Monday, 14 February 2011

Keep our digestive system healthy

The stomach is a very tolerant organ when compared to other organs in our body. It is a strong grinder, and can hold up to one gallon of food and liquid when fully stretched. (This is the upper limit of comfort.)

“It can tolerate a lot of abuse, so people are generally not sensitive to it. So, when they get indigestion, bloatedness or angin, as they like to call it, they generally ignore it until they experience pain or develop constant irritation.

“By that time, the problem has already become serious.”

Certainly, our stomach is not the only organ in our digestive system. It also includes other organs in the digestive tract (our mouth, esophagus, small and large intestines, rectum and anus), and supporting organs such as the liver and pancreas.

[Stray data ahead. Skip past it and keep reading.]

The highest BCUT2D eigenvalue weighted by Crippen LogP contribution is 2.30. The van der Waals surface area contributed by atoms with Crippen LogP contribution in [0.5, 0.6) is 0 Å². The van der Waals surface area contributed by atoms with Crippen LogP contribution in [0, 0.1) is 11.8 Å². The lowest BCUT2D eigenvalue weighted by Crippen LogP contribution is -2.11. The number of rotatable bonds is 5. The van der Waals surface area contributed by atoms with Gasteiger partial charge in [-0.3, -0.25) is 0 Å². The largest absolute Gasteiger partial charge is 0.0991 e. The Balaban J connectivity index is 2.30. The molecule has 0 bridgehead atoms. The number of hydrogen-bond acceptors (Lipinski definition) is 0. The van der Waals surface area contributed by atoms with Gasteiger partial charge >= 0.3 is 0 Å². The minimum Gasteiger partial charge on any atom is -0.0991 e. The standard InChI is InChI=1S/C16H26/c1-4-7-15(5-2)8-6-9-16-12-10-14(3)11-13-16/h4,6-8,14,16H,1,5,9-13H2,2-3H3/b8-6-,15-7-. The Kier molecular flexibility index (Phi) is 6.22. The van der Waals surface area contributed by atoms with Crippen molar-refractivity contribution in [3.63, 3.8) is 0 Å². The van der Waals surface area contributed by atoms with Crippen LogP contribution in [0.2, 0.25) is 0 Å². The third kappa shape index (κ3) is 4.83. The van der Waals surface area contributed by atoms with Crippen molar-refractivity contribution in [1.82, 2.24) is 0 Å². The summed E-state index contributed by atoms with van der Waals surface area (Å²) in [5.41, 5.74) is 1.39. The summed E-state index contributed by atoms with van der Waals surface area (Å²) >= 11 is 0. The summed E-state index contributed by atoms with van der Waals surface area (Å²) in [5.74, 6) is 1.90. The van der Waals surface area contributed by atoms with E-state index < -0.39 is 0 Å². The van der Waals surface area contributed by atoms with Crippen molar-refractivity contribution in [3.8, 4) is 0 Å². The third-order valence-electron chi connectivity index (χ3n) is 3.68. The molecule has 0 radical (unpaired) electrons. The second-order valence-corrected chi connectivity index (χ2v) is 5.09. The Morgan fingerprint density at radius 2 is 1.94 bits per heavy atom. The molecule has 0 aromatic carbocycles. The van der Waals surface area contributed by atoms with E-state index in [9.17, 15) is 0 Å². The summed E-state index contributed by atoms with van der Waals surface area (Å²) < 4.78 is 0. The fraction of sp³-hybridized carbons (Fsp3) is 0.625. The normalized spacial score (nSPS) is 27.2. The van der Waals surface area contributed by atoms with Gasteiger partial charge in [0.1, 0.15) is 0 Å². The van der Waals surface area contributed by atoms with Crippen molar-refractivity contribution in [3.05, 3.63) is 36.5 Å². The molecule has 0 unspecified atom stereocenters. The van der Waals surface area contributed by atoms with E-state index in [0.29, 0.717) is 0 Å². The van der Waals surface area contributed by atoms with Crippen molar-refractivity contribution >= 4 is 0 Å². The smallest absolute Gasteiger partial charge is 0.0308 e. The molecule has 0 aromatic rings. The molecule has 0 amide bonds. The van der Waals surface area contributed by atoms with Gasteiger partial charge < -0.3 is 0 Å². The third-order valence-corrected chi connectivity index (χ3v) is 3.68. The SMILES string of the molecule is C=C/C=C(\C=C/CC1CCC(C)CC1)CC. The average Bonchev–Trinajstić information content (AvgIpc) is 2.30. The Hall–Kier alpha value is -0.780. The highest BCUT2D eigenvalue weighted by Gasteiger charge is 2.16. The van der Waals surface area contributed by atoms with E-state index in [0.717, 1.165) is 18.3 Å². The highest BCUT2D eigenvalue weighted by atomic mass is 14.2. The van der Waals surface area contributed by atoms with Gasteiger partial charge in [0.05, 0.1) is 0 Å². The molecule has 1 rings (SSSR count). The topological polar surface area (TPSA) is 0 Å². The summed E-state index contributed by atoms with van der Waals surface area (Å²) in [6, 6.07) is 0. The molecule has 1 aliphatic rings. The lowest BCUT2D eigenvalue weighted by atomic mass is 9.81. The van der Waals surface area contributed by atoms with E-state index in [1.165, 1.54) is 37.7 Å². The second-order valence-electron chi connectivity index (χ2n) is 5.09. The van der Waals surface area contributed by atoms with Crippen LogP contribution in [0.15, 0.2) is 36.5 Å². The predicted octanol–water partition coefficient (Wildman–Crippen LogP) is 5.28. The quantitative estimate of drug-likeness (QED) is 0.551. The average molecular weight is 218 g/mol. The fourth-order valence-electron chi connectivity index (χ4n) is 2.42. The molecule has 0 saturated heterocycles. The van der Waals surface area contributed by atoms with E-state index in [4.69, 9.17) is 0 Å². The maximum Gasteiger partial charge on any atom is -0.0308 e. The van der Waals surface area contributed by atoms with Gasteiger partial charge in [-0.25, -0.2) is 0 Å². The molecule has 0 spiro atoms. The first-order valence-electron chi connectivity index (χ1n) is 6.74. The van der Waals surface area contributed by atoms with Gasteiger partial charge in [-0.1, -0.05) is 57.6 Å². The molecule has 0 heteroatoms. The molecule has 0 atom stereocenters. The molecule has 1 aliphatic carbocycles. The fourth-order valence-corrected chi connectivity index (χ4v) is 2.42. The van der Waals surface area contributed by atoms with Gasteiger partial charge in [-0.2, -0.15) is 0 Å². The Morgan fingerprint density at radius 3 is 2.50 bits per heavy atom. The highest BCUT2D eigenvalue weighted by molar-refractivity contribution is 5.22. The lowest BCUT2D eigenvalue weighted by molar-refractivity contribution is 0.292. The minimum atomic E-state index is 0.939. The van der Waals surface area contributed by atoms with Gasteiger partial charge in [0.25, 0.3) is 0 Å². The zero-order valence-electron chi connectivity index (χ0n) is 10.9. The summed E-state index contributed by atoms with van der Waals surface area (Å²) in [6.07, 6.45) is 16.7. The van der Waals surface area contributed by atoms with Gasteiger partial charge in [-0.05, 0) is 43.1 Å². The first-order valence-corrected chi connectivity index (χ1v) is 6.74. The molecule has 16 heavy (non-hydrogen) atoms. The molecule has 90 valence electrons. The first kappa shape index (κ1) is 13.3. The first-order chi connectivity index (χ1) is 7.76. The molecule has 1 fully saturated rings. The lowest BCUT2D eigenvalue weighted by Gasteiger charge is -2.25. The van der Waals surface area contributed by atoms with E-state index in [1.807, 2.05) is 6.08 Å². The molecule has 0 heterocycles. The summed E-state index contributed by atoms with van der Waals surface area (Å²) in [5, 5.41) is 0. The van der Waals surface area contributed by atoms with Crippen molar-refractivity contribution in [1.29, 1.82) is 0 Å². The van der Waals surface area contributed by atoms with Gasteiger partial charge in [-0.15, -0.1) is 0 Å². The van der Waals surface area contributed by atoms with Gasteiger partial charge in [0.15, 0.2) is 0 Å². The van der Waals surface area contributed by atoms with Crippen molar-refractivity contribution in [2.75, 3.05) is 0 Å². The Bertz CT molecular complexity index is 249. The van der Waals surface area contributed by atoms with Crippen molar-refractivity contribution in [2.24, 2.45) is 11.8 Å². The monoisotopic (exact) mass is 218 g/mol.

It may be a complex system, but the things we can do to take care of it are rather simple.

This figure may have improved over the last decade, but Easaw-John doubts Malaysians are getting enough fibre today. “When I look at my patients over the years, at least about 60 to 70% had not achieved their fibre intake, and many of them had not even achieved their five to six servings of fruits and vegetables daily,” she notes.

Of course, fruits and veggies are not the only sources of fibre. Grains, beans and oats are also good sources we can choose from.

Various studies have shown that fibre, either in supplements or in its natural form, can relieve chronic constipation, reduce blood cholesterol, and maintain the stability of the digestive tract. On top of that, fibres can provide “food” for the good bacteria in our intestines and make us feel full after our meal (hence stopping us from eating more), says Easaw-John.

Supplements are not the alternative, but it can ‘do the trick’ for the moment. But supplements are just that – supplements, says Easaw-John. “They are add ons and they are supposed to enhance your diet, not to replace a meal,” she notes.

Above article is partially extracted from the star online dated 13 Feb 2011

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